Tuesday, October 23, 2012


In 1985 I served a pastoral charge with two congregations. At the smaller of the two there was a great old guy who looked like Santa Claus might if he went on a successful weight-loss program. We enjoyed chatting and I visited him in his cottage-converted-to-home on the shore of Lake Simcoe. I mention 1985 because I stopped in one day and he picked up the front section of his newspaper. "What do you think of this?" he wanted to know. He showed me the photo of Lincoln Alexander who had just been appointed Lieutenant Governor in Ontario. I was a bit puzzled but I told him I thought it was great. I then realized he didn't share my view. He was careful with his wording, but I realized this man I admired was a racist, and it was a blow.

I suppose I was young and naiive enough not to appreciate how pervasive racism can be, and what a ground-breaking moment this was. Lincoln Alexander was a person of great integrity who modelled the ability to overcome racial prejudices. Since his appointment Canada has become more racially and ethnically diverse in terms of those who serve in these symbolic roles,which reflects our changing population. Alexander always deported himself with great dignity, even when eventually confined to a wheelchair. He was never diminished.

Last week the committee of presbytery I co-chair passed a motion asking the Canadian government to appoint a First Nations Governor General next time around, an oversight or injustice which needs to be rectified. I would like to believe that Lincoln Alexander paved the way.


Take a look at the latest Groundling blog entries.


IanD said...

This guy is a legend. Period.

People out Hamilton way revere the guy, with good reason.

Stacey said...

I was very fortunate and honoured to receive a Governor's General Award when I was 16 and it was presented to me by Mr. Alexander. He visited my high school and spent quite a lot of time, getting to know me and a couple of my peers. His remarkable height really added to the sense of awe we all felt in his presence. I attended a very multi-cultural high school that sat in one of Scarborough's hot-spots; there was a lot of crime and the student population was largely made up of kids who came from homes in lower socio-economic areas. I clearly remember that day and how Mr. Alexander spent the time talking to each student and how you could almost watch each of them (us) grow taller under his attention. You could visibly see the impression he made, particularly on many of the black youth, who on any other day at school, seemed like they didn't care about anything.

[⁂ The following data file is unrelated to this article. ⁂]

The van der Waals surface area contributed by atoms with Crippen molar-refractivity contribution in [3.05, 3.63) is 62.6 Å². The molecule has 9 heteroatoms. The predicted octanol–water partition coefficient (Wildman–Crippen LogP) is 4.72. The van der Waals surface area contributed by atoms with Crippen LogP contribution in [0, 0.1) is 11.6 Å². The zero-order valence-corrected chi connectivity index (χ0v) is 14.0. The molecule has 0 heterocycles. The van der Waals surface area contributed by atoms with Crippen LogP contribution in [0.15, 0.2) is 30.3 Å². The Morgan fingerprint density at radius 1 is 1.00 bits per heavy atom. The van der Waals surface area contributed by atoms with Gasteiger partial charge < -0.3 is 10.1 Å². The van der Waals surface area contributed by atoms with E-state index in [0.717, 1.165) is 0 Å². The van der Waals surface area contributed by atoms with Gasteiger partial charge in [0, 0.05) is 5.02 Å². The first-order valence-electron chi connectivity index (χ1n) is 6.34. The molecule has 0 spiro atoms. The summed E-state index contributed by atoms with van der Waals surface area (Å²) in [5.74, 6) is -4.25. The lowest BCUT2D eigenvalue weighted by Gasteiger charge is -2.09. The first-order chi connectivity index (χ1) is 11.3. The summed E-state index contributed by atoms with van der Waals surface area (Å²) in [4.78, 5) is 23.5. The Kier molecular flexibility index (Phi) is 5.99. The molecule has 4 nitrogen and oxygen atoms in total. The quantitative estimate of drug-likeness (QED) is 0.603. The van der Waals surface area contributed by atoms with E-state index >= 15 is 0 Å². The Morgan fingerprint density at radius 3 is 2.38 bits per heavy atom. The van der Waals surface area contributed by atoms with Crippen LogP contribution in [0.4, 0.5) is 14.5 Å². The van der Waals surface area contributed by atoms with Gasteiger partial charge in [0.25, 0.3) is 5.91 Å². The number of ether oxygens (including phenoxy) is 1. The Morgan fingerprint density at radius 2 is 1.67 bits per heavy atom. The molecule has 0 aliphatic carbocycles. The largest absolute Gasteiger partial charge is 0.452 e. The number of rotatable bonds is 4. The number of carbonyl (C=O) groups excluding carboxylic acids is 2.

The colour of your skin, your ethnicity or race should not be a sole factor in determining if you might make a good leader. It's the person behind his appearance that determines if he/she can make an impact. Mr. Alexander seemed to recognize that his many achievements and appointments in public office paved the way just because he was one of the firsts. But he lived in that responsibility everyday by living a life that set an example for kids like the ones I mentioned.

For the Canadian government to appoint a First Nations GG is fantastic and long overdue. I just hope that the person is made of the stuff that Mr. Alexander was and that their character can live up to the standards he set.

IanD said...


Thanks for such a great anecdote. What an amazing story!

David Mundy said...

Agree Ian. As is so often the case, a comment from a reader is better than the blog. Thanks Stacey.

Nancy said...

I love Lincoln Alexander's quote I have heard several times on the CBC and have also used this week--"I am proud to be black, but I am Canadian, period!"

janet.rice said...

Some years ago I had the great honour of playing the ViceRegal March (parts of O Canada and God Save the Queen) as (then) Lieut.Gov. Alexander took his place at the head table of the Bow. Hospital Board dinner at the Lions Centre.
Some months later I was sitting with 3 friends in Row 2 in a balcony at Roy Thomson Hall when we sensed that someone important was about to enter and occupy Row 1.....It was Lincoln Alexander and his wife! Before sitting down, they chatted with us, and we talked about meeting him in Bowmanville. I will remember him as a gracious, exceptional Canadian.

David Mundy said...

Thanks as well to Nancy and Janet. Great stuff folks!